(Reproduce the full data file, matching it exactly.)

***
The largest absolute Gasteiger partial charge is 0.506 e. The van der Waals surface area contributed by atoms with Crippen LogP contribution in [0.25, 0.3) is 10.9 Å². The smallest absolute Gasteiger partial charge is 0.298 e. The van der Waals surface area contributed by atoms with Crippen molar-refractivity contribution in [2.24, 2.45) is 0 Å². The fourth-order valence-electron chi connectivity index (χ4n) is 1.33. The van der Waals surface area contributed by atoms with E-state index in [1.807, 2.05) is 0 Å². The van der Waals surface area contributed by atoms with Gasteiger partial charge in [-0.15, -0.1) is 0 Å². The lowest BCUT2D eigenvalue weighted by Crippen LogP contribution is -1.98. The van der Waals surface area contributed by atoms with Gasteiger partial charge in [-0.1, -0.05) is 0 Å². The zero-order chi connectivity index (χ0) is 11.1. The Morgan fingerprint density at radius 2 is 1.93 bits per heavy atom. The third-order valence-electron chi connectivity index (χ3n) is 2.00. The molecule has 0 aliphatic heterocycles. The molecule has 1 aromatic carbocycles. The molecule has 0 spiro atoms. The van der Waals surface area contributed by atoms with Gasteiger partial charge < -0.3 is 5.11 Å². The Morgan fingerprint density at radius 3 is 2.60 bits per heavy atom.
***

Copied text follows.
The largest absolute Gasteiger partial charge is 0.506 e. The van der Waals surface area contributed by atoms with Crippen LogP contribution in [0.25, 0.3) is 10.9 Å². The smallest absolute Gasteiger partial charge is 0.298 e. The van der Waals surface area contributed by atoms with Crippen molar-refractivity contribution in [2.24, 2.45) is 0 Å². The fourth-order valence-electron chi connectivity index (χ4n) is 1.33. The van der Waals surface area contributed by atoms with E-state index in [1.807, 2.05) is 0 Å². The van der Waals surface area contributed by atoms with Gasteiger partial charge in [-0.15, -0.1) is 0 Å². The lowest BCUT2D eigenvalue weighted by Crippen LogP contribution is -1.98. The van der Waals surface area contributed by atoms with Gasteiger partial charge in [-0.1, -0.05) is 0 Å². The zero-order chi connectivity index (χ0) is 11.1. The Morgan fingerprint density at radius 2 is 1.93 bits per heavy atom. The third-order valence-electron chi connectivity index (χ3n) is 2.00. The molecule has 0 aliphatic heterocycles. The molecule has 1 aromatic carbocycles. The molecule has 0 spiro atoms. The van der Waals surface area contributed by atoms with Gasteiger partial charge < -0.3 is 5.11 Å². The Morgan fingerprint density at radius 3 is 2.60 bits per heavy atom.